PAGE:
lichenous


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li·chen

 (lī′kən)
n.
1. A composite organism made up of a fungus, usually an ascomycete, that grows symbiotically with an alga or a cyanobacterium and characteristically forms a crustlike or branching growth on rocks or tree trunks.
2. Medicine Any of various skin diseases characterized by patchy eruptions of small, firm papules.
tr.v. li·chened, li·chen·ing, li·chens
To cover with lichens.

[Latin līchēn, a kind of plant, from Greek leikhēn, from leikhein, to lick; see leigh- in Indo-European roots.]

li′chen·ous adj.
American Heritage® Dictionary of the English Language, Fifth Edition. Copyright © 2016 by Houghton Mifflin Harcourt Publishing Company. Published by Houghton Mifflin Harcourt Publishing Company. All rights reserved.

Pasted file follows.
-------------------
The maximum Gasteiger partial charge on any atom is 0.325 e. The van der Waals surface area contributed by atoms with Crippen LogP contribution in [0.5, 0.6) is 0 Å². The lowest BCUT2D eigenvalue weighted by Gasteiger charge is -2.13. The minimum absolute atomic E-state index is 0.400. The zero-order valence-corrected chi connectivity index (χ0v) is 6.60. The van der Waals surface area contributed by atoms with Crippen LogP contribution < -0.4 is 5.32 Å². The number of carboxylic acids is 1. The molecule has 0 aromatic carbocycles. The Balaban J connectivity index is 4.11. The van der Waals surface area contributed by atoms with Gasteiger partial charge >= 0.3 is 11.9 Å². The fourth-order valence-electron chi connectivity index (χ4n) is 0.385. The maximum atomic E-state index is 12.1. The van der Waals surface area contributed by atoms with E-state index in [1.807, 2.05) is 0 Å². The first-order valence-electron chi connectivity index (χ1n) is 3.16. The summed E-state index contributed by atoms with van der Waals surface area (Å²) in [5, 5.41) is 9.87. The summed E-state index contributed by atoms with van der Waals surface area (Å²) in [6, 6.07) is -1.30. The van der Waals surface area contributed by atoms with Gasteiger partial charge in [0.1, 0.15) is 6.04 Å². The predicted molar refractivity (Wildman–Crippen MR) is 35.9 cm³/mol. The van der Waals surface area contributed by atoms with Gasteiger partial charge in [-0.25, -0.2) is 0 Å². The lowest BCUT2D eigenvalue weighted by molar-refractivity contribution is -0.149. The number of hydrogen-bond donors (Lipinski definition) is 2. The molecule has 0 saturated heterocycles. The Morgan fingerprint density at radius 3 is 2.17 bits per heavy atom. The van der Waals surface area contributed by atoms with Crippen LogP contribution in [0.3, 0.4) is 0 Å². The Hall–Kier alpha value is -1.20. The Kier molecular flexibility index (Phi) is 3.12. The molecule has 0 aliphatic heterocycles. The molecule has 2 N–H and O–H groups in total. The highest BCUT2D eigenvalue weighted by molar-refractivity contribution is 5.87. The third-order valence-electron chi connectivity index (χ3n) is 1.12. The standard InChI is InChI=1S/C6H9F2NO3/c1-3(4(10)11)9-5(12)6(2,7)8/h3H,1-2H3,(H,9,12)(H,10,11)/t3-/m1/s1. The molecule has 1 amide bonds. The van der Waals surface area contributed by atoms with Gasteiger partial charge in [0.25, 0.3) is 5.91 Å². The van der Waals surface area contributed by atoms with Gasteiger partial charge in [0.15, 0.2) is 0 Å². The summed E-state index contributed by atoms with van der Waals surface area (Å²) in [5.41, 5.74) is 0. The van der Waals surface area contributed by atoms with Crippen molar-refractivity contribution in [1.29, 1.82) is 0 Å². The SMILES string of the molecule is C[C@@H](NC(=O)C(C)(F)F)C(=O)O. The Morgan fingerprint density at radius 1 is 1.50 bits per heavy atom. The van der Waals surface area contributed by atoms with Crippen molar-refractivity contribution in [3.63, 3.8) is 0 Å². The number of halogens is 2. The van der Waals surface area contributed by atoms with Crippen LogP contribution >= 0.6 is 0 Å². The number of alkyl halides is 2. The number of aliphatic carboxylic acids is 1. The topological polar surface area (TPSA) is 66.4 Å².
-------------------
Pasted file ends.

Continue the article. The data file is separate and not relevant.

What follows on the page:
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The red eastern sky, the northward blackness, the salt Dead Sea, the stony beach crawling with these foul, slow-stirring monsters, the uniform poisonous-looking green of the lichenous plants, the thin air that hurts one's lungs: all contributed to an appalling effect.
Arabitol provided by lichenous fungi enhances ability to dissipate excess light energy in a symbiotic green alga under desiccation.
It is an inexpensive method but one that does require specialised knowledge to identify lichenous flora.